Your role as an instructor is to provide assessment and evaluation to further the progress of the learner, and therefore needs to be handled with careful thought and process.
The opportunity to re-look at our volunteer program and determine where appropriate evaluations and assessments need to take place is a good place to start. I whole-heartedly agree that evaluating adults is something that should not be taken lightly as it is important to the learner, and in our case, the organization too.
Although the evaluation may not be a written exam, providing volunteers with assessments that they can receive feedback on and helps predict their success seems invaluable. These assessments could be done directly after a short training, and for the longer term volunteers occur during their probationary period, and then again following certain learning milestones. This also gives a chance for them to provide feedback on if they are receiving adequate training from their point of view.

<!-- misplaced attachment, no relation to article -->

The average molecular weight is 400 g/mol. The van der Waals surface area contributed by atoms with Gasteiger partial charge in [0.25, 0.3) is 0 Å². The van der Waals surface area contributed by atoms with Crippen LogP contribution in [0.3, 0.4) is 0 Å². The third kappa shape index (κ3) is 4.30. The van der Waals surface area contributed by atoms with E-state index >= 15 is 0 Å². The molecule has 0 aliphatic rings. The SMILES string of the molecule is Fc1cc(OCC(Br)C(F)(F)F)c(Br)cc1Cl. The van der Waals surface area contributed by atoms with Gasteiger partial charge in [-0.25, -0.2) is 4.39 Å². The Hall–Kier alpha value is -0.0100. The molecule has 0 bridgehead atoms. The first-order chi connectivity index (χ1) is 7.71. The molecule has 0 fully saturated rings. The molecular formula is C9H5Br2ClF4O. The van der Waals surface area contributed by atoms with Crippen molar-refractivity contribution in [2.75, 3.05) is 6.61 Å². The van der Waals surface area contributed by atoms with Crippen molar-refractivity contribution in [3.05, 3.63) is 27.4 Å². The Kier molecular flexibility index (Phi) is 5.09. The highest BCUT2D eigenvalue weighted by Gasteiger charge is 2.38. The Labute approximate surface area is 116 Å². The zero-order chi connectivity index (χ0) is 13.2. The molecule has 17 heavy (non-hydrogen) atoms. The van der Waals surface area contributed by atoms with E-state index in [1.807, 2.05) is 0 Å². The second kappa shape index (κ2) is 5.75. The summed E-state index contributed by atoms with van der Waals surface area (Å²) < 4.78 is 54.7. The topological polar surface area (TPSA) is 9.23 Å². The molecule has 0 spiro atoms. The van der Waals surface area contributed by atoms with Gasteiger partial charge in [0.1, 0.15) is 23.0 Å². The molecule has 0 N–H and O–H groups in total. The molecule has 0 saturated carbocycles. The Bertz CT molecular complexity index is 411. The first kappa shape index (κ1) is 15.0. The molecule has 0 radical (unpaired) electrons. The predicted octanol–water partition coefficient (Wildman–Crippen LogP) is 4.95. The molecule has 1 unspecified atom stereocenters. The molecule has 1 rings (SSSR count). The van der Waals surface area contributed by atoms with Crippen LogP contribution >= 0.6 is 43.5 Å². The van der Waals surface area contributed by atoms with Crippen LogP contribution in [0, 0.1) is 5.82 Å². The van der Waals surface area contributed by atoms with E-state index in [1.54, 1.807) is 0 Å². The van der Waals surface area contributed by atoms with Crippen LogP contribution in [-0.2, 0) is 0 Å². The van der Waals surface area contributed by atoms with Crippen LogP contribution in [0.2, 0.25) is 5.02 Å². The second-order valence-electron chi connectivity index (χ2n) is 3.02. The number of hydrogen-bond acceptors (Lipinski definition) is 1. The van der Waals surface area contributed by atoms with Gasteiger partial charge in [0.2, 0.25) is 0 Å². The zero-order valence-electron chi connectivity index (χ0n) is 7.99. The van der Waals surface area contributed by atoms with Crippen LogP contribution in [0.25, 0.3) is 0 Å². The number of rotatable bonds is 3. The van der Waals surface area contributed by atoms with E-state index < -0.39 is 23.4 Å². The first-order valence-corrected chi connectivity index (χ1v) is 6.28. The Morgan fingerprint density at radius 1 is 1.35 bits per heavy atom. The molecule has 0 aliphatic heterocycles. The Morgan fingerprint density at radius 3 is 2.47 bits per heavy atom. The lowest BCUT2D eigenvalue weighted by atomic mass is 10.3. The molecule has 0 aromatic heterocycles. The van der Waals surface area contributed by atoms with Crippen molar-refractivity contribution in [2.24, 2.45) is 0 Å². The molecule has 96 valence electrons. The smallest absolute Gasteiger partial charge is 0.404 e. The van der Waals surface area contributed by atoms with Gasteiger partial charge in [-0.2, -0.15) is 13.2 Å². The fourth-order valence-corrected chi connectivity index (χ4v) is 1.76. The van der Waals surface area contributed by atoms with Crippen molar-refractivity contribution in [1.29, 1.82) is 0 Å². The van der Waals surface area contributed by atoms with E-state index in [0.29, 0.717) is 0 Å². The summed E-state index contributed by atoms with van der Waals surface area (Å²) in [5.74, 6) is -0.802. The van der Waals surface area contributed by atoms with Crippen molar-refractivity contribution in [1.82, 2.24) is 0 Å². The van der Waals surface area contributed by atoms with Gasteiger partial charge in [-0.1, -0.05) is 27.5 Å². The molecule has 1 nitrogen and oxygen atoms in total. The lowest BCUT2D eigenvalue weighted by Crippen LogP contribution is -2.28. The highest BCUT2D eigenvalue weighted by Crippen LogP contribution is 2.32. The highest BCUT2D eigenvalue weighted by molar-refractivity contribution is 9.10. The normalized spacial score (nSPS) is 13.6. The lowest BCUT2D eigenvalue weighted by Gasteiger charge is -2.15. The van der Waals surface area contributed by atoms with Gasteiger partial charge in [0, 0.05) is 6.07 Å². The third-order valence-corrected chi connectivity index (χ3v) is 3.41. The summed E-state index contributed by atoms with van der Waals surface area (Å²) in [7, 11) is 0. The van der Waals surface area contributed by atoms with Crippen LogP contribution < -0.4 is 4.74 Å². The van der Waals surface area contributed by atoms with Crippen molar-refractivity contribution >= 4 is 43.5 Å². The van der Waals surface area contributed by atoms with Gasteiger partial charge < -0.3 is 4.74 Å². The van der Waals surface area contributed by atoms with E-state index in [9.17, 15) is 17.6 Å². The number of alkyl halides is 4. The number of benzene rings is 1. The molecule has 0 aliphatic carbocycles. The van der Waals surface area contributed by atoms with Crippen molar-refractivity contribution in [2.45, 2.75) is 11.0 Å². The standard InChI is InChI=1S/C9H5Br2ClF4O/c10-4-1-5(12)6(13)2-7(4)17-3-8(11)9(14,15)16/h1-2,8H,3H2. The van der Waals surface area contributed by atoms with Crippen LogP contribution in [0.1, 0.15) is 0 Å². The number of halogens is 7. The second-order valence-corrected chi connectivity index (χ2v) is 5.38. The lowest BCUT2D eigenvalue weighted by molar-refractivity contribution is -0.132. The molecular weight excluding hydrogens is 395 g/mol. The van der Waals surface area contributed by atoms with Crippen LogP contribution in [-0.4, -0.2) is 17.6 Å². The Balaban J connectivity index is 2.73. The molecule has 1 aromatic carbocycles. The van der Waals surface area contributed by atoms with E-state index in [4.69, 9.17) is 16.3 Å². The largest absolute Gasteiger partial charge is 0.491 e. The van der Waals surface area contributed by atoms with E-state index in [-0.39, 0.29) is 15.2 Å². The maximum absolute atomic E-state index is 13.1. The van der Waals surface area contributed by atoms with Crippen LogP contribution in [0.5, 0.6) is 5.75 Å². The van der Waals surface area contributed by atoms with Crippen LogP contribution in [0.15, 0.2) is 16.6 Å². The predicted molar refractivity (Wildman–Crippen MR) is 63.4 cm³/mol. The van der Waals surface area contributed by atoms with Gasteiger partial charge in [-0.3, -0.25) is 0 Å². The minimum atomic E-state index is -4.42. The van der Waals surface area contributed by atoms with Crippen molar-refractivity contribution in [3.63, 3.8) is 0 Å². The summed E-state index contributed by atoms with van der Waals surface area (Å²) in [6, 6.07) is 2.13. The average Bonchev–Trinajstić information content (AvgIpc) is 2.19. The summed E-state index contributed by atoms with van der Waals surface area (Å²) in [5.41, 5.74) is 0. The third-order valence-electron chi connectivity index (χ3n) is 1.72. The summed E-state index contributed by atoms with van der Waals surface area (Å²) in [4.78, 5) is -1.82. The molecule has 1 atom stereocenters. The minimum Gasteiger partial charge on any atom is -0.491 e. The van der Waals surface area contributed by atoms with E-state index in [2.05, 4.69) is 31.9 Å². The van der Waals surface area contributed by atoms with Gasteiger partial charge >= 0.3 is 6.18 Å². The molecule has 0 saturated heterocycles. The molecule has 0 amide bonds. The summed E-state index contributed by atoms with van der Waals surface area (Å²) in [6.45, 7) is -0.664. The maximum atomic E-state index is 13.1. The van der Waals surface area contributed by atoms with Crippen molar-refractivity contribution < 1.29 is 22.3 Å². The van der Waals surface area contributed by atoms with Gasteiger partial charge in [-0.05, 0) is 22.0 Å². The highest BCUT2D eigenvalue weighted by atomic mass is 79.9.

I have often thought about the importance of evaluating the program overall, and asked for feedback from the learners on what they enjoyed, what they would like to learn more about, but not necessarily to assess where they are at after participating in a training. The knowledge that they are adults and that they come from a wide range of educational and professional backgrounds has held me back from thinking they require evaluation. However, the more I reflect on the purpose of evaluation, and how the “Continuous assessment and feedback is an imperative component of the learning process” (Humber College, n.d.), it seems vitally important to consider how to incorporate it. We need to support the learners with affirming where their strengths are and providing constructive and selective feedback for some of the areas to work on.
If we do evaluate volunteers in an honest, supportive, timely and constructive manner, we will see greater success in our recruits and demonstrate to them how much we value you them.
Brookfield, S. (2015). The Skillful Teacher (Third ed.). San Francisco, California, USA:
Cross, T. A. (1993). Classroom Assessment Techniques: A Handbook for College
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Humber College. (n.d.). Teaching Methods. Retrieved 03 11, 2016, from The Centre
for Teaching and Learning: http://www.humber.ca/centreforteachingandlearning/
Parsons, T. J. (2009). The Art of Evaluation: A resource for Educators and Trainers
(Second Edition ed.). Toronto, Ont, Canada: Thompson Educational Publishing Inc.